The role of shear heating in lubricating mantle flow

Arie P. Van Den Berg, David A. Yuen

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14 Scopus citations


The role of viscous heating in mantle flows has been studied within the framework of a steady-state, two-dimensional cartesian model with a composite non-Newtonian and Newtonian rheology. There is temperature-dependence in the upper-mantle rheology and temperature-and pressure-dependent rheology in the lower mantle. We have considered adiabatic and viscous heating, using the extended Boussinesq approximation. We have selected as the only control variable the temperature at the core-mantle boundary (CMB). We have compared systematically both the Boussinesq and extended-Boussinesq solutions for the same rheology and same amount of internal heating by varying the temperature at the CMB from 2000 K to around 10,000 K. Viscosity contrasts in the system increase with the vigor of convection and reach up to five orders in magnitude. Both the vigor of convection and the global viscous heating increases systematically with the temperature at the CMB. The rms velocity shows a power-law type dependence on the temperature at the CMB with a power-law exponent of 1.5. For high CMB temperatures, greater then 3500 K, a focused concentration of shear heating promotes the development of high strain-rate and low viscosity zones next to descending flows, which is primarily non-Newtonian in character. In the high CMB temperature regime, much more pronounced shear zones are developed along the downwelling for models with viscous heating present than for the Boussinesq flows, illustrating the important role played by mechanical heating on lubricating limbs in mantle circulation.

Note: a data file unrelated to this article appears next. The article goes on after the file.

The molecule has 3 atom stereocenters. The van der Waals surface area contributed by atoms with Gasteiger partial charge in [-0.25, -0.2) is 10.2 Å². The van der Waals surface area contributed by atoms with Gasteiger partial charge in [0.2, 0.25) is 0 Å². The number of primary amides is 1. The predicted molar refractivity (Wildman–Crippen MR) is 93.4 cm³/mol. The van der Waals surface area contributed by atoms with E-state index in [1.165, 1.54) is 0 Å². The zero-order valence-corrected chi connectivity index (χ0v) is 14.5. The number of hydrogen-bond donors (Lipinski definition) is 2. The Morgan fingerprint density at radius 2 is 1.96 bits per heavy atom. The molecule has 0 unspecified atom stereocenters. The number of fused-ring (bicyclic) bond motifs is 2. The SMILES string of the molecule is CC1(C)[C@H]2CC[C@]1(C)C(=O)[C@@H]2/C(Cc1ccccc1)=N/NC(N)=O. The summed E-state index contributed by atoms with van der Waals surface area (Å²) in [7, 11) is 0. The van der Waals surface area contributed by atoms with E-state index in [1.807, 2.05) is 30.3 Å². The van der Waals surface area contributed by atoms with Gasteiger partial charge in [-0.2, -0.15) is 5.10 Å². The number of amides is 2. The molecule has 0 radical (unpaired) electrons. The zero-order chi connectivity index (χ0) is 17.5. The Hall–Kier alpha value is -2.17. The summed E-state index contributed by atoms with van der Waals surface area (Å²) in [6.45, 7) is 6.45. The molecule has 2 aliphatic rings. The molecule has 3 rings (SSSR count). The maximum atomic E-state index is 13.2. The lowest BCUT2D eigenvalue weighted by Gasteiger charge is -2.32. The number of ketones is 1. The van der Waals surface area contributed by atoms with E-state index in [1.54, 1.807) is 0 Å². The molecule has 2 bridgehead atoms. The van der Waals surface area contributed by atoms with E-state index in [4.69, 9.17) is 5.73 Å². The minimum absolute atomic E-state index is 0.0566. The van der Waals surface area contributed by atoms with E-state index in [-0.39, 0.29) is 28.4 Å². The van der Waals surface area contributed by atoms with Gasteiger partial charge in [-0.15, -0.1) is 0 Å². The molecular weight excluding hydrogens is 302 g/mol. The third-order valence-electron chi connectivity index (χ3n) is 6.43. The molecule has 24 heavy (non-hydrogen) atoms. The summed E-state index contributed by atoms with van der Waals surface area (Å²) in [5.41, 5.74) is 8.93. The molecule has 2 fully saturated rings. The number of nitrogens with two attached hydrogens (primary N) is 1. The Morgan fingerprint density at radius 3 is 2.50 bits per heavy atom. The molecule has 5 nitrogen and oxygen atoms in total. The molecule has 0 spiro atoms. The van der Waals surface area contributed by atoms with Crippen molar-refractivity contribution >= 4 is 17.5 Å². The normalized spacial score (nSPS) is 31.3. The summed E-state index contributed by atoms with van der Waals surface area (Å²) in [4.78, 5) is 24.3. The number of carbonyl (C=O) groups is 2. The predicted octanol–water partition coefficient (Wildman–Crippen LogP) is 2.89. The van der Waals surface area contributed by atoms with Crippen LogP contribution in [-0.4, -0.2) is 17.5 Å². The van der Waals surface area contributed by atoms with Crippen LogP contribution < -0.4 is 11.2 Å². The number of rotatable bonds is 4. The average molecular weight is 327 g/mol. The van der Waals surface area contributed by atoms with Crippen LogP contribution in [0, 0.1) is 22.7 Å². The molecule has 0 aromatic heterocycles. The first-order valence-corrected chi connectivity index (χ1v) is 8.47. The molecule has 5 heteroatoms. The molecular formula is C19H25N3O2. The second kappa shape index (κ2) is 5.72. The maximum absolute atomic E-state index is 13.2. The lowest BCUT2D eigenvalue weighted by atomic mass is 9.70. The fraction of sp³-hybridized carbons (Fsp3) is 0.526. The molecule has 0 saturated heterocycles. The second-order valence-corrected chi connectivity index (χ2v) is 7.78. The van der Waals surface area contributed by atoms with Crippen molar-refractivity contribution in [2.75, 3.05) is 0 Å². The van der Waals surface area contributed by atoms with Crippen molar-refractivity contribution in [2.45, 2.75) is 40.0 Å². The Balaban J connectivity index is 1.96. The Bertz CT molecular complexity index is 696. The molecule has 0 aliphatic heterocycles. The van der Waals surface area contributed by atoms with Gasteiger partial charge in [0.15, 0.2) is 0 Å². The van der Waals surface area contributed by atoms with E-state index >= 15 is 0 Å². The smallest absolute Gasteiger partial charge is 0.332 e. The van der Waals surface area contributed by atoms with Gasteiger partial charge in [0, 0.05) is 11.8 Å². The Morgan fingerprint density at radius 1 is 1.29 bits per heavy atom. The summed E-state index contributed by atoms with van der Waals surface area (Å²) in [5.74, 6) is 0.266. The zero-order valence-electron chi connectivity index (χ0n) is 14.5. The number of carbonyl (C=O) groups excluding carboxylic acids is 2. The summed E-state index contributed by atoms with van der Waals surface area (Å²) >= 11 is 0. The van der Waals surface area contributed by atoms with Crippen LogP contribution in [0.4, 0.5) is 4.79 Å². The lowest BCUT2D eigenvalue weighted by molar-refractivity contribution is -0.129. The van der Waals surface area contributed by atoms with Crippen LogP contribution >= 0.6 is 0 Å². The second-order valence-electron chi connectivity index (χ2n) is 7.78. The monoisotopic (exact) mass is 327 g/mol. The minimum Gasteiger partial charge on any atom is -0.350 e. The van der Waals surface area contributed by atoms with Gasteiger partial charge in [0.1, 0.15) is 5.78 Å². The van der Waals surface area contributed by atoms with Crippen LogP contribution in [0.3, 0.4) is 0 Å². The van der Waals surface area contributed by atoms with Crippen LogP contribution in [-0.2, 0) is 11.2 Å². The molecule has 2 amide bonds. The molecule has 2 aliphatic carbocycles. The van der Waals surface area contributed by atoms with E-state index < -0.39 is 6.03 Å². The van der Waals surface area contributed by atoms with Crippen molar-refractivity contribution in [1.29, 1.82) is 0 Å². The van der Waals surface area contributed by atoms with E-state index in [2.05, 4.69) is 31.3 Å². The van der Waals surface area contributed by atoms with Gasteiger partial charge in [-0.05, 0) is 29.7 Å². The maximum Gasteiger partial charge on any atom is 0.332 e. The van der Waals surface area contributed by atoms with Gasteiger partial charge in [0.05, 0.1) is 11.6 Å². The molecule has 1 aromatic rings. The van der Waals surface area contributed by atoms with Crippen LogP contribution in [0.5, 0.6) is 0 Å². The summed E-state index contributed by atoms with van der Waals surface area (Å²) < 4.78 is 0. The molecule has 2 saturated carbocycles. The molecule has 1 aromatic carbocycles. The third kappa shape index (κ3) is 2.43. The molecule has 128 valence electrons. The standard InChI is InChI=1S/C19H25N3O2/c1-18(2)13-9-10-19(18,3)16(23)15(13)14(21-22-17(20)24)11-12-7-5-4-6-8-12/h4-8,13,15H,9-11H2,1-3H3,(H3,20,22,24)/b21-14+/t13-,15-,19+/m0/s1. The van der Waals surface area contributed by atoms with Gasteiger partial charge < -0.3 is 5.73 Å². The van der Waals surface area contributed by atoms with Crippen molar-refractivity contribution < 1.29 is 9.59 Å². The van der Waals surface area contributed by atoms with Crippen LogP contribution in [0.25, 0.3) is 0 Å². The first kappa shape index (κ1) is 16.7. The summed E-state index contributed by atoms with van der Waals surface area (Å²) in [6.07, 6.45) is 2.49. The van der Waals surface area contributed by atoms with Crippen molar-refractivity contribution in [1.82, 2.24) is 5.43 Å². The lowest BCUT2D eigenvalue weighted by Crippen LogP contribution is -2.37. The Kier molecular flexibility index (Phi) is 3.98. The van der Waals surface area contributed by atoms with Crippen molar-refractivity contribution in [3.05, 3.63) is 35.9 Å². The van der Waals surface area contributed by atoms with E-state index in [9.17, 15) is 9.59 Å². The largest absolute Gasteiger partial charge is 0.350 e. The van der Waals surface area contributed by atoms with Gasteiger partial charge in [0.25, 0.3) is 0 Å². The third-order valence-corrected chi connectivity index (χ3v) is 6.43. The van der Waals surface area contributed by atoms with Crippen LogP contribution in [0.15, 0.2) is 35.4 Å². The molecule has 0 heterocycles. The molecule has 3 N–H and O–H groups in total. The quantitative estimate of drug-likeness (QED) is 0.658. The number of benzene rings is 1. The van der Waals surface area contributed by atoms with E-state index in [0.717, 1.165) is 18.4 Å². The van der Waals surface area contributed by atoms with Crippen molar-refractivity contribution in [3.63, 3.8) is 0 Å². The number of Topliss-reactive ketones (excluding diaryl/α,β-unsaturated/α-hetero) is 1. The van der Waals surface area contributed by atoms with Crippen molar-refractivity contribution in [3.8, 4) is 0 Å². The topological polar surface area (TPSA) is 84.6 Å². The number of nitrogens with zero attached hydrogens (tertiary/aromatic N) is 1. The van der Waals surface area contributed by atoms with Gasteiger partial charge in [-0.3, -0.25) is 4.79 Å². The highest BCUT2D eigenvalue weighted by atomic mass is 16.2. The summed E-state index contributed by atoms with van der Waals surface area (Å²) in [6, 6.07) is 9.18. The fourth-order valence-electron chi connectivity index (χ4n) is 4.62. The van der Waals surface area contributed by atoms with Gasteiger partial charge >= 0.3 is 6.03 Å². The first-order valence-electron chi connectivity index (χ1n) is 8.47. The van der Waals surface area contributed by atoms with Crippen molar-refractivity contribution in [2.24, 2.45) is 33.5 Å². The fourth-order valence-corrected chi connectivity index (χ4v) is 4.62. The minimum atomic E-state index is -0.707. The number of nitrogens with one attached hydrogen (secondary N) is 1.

Original languageEnglish (US)
Pages (from-to)33-42
Number of pages10
JournalEarth and Planetary Science Letters
Issue number1-2
StatePublished - Sep 1997

Bibliographical note

Funding Information:
We thank S. Balachandara nd F.J. Spera for stimulating discussions and Greg Houseman and an anonymous reviewer for helpful comments which improved the manuscript. This research has been supported by N.A.T.O., a Fulbright fellowship awardedt o Arie van den Berg, Geosciencesp rogram of D.O.E. and the Geophysics and Applied Mathematics programso f N.S.F.[RVl


  • Convection
  • Mantle
  • Plates
  • Rheology
  • Viscosity


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